Welcome to the Antimicrobial Resistance Project Website!
Antimicrobial resistance plays a vital role in the evolution and spread disease causing microorganisms. Previous reports have suggested that the occurrence of antimicrobial resistance is a direct result of antibiotic misuse in human and veterinary medicine, although this remains controversial. Our research suggests that the occurrence of antibiotic resistance in food animals is not only a result of antibiotic use on farms. In fact, antibiotic resistant microorganisms are shed in high numbers from animals not previously exposed to antibiotics. The goal of this project is to dissect the mechanisms through which food producing animals become colonized by antimicrobial resistant microorganisms in the environment. We hope that, through this research, we can develop on-farm prevention strategies our cattlemen and producers can use to reduce the prevalence of antimicrobial resistance in their herds that will allow them to provide healthier animals that will be safe for consumption. This research is funded by the United States Department of Agriculture National Institute of Food and Agriculture (USDA-NIFA) Coordinated Agricultural Project (CAP) grant for a total of $2.2 million over 3 years for mitigation of antimicrobial resistance. This site will serve as a source of information for producers, cattlemen and stakeholders who will benefit from this project. Check back often for updates!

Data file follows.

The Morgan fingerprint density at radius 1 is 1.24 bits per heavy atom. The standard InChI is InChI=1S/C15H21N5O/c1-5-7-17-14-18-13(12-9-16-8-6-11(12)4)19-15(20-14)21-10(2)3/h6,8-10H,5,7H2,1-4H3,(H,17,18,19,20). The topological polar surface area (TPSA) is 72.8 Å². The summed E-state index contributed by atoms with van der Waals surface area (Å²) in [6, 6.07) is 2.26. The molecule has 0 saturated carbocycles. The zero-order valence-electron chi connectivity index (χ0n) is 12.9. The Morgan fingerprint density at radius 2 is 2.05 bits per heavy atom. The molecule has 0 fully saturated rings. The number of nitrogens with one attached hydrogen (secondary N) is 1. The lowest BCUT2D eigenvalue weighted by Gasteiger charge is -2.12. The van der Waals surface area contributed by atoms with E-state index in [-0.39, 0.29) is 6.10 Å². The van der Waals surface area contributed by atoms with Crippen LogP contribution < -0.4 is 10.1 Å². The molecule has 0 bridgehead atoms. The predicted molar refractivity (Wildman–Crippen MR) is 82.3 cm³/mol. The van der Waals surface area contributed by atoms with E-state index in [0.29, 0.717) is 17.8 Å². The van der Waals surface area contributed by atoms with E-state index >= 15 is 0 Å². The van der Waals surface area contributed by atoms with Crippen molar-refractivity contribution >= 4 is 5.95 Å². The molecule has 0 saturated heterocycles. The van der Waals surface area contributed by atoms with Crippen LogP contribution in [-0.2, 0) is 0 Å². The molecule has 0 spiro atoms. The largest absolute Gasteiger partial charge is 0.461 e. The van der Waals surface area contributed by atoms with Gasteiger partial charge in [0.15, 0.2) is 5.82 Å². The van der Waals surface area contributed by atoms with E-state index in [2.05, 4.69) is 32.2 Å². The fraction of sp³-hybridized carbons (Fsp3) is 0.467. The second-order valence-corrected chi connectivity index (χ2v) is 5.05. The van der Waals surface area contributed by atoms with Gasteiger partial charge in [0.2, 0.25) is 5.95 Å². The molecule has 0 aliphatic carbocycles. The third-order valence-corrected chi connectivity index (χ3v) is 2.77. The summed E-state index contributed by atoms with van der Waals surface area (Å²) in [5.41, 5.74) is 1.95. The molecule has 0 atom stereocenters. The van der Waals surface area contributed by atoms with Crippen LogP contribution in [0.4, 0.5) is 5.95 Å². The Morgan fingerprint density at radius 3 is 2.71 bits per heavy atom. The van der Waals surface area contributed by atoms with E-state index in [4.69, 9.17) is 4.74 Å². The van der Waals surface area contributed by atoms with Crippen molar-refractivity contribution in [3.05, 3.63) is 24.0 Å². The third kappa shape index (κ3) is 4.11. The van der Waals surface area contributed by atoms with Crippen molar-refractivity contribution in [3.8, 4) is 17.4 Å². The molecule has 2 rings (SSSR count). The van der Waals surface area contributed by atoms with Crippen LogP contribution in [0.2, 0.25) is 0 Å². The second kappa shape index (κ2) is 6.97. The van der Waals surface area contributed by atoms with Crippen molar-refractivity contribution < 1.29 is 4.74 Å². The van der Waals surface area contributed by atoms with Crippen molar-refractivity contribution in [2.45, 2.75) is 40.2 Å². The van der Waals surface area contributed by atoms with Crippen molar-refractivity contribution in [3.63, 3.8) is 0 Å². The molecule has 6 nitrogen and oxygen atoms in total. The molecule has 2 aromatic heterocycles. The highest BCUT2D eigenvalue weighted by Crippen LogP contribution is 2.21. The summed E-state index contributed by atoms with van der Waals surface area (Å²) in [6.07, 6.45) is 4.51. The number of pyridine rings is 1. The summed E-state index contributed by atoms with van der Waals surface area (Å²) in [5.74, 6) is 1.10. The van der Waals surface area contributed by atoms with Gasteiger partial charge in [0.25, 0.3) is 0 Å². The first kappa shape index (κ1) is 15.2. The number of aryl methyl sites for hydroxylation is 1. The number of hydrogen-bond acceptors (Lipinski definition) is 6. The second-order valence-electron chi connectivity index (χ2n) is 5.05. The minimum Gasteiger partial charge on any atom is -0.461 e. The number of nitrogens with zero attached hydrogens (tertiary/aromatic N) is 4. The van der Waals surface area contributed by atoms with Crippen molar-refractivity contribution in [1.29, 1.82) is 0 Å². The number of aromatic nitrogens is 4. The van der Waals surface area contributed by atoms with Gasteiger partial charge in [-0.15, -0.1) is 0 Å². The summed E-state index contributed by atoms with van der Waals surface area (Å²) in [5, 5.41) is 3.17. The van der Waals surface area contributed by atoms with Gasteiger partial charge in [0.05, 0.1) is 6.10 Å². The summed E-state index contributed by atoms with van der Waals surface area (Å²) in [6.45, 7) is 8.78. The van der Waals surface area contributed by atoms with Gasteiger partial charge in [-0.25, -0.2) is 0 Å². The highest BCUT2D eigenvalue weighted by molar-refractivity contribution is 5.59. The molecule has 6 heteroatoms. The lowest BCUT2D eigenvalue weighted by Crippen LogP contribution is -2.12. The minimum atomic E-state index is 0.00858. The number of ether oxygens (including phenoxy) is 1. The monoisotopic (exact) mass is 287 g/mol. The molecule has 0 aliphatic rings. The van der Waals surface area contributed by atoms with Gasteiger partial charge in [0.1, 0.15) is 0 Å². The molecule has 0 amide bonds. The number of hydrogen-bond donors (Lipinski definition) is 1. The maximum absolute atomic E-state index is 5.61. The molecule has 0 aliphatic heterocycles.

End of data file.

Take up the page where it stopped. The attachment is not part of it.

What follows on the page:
Call for undergraduate student training program in antimicrobial resistance in beef cattle production systems
On February 5th, 2016, AMR Project research was published online (ahead of print) in the PLOS One Journal. The results of this study, carried out by Ph.D. Candidate Raies Mir from the Jeong Lab Group at the University of Florida, showed that beef calves were more likely to shed shiga toxin-producingEscherichia coli (STEC) during the first 6 months of life and that shedding of STEC decreased as the animal matured. For more information, the full article can be found online: Click here to read or download the full article.
The Jeong Lab hosted a Metagenomics and Whole Genome Sequencing Workshop at the Emerging Pathogens Institute January 19-22nd. The workshop provided special training for students and scientists involved in the AMR project. Guest speakers from the University of Florida and the University of Arkansas were invited to give special lectures regarding preparation of environmental samples for WGS and metagenomics analysis using the Illumina MiSeq
The Jeong Lab will host the annual meeting for the AMR project on Thursday, February 11th, 2016. Overall progress of the project will be evaluated and plans for the next year will be discussed. All co-PIs, collaborators and advisory committee members are invited. A tentative schedule is below: